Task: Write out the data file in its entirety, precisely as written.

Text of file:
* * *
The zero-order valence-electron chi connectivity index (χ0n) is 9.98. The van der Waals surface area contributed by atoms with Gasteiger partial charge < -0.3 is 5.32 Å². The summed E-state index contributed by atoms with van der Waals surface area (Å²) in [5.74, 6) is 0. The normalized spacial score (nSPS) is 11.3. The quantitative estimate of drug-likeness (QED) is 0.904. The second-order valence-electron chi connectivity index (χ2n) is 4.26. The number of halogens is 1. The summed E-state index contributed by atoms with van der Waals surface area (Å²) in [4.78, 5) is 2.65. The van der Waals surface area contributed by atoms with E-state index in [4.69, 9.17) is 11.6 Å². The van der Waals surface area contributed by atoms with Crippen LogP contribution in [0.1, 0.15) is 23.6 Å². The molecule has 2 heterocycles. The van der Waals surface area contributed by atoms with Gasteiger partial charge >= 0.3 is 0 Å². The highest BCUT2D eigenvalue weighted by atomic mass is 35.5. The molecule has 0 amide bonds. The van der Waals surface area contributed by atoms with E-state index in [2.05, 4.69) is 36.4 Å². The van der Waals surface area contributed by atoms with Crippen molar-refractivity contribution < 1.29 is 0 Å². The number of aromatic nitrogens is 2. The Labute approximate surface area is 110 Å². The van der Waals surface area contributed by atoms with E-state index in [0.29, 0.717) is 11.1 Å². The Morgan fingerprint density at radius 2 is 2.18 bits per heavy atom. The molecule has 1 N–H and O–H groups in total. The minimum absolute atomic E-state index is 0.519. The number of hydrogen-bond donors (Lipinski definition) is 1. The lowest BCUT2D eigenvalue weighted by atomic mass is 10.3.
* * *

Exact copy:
The zero-order valence-electron chi connectivity index (χ0n) is 9.98. The van der Waals surface area contributed by atoms with Gasteiger partial charge < -0.3 is 5.32 Å². The summed E-state index contributed by atoms with van der Waals surface area (Å²) in [5.74, 6) is 0. The normalized spacial score (nSPS) is 11.3. The quantitative estimate of drug-likeness (QED) is 0.904. The second-order valence-electron chi connectivity index (χ2n) is 4.26. The number of halogens is 1. The summed E-state index contributed by atoms with van der Waals surface area (Å²) in [4.78, 5) is 2.65. The van der Waals surface area contributed by atoms with E-state index in [4.69, 9.17) is 11.6 Å². The van der Waals surface area contributed by atoms with Crippen LogP contribution in [0.1, 0.15) is 23.6 Å². The molecule has 2 heterocycles. The van der Waals surface area contributed by atoms with Gasteiger partial charge >= 0.3 is 0 Å². The highest BCUT2D eigenvalue weighted by atomic mass is 35.5. The molecule has 0 amide bonds. The van der Waals surface area contributed by atoms with E-state index in [2.05, 4.69) is 36.4 Å². The van der Waals surface area contributed by atoms with Crippen molar-refractivity contribution < 1.29 is 0 Å². The number of aromatic nitrogens is 2. The Labute approximate surface area is 110 Å². The van der Waals surface area contributed by atoms with E-state index in [0.29, 0.717) is 11.1 Å². The Morgan fingerprint density at radius 2 is 2.18 bits per heavy atom. The molecule has 1 N–H and O–H groups in total. The minimum absolute atomic E-state index is 0.519. The number of hydrogen-bond donors (Lipinski definition) is 1. The lowest BCUT2D eigenvalue weighted by atomic mass is 10.3.